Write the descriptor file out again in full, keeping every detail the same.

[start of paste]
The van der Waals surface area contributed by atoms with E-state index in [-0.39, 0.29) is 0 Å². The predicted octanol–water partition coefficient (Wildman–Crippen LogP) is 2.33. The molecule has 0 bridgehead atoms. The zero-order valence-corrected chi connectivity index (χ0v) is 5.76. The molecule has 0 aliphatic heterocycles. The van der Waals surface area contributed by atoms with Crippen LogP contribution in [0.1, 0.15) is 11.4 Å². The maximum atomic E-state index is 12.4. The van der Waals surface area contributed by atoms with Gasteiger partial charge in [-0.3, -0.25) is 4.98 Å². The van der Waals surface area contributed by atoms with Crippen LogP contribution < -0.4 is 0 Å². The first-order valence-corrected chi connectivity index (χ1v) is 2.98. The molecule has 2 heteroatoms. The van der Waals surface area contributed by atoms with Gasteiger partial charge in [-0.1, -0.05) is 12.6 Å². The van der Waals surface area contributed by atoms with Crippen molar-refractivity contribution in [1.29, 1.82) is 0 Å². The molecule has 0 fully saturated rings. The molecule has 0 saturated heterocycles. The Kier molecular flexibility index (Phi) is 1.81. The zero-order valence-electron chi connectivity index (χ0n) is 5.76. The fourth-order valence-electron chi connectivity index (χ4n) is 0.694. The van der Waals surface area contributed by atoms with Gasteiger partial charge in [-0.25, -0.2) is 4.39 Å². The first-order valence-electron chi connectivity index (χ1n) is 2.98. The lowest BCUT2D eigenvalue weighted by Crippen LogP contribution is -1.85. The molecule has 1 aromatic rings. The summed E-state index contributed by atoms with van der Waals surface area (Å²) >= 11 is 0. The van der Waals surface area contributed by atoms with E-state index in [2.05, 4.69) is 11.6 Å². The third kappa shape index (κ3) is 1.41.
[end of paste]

The van der Waals surface area contributed by atoms with E-state index in [-0.39, 0.29) is 0 Å². The predicted octanol–water partition coefficient (Wildman–Crippen LogP) is 2.33. The molecule has 0 bridgehead atoms. The zero-order valence-corrected chi connectivity index (χ0v) is 5.76. The molecule has 0 aliphatic heterocycles. The van der Waals surface area contributed by atoms with Crippen LogP contribution in [0.1, 0.15) is 11.4 Å². The maximum atomic E-state index is 12.4. The van der Waals surface area contributed by atoms with Gasteiger partial charge in [-0.3, -0.25) is 4.98 Å². The van der Waals surface area contributed by atoms with Crippen LogP contribution < -0.4 is 0 Å². The first-order valence-corrected chi connectivity index (χ1v) is 2.98. The molecule has 2 heteroatoms. The van der Waals surface area contributed by atoms with Gasteiger partial charge in [-0.1, -0.05) is 12.6 Å². The van der Waals surface area contributed by atoms with Crippen molar-refractivity contribution in [1.29, 1.82) is 0 Å². The molecule has 0 fully saturated rings. The molecule has 0 saturated heterocycles. The Kier molecular flexibility index (Phi) is 1.81. The zero-order valence-electron chi connectivity index (χ0n) is 5.76. The fourth-order valence-electron chi connectivity index (χ4n) is 0.694. The van der Waals surface area contributed by atoms with Gasteiger partial charge in [-0.25, -0.2) is 4.39 Å². The first-order valence-electron chi connectivity index (χ1n) is 2.98. The lowest BCUT2D eigenvalue weighted by Crippen LogP contribution is -1.85. The molecule has 1 aromatic rings. The summed E-state index contributed by atoms with van der Waals surface area (Å²) >= 11 is 0. The van der Waals surface area contributed by atoms with E-state index in [2.05, 4.69) is 11.6 Å². The third kappa shape index (κ3) is 1.41.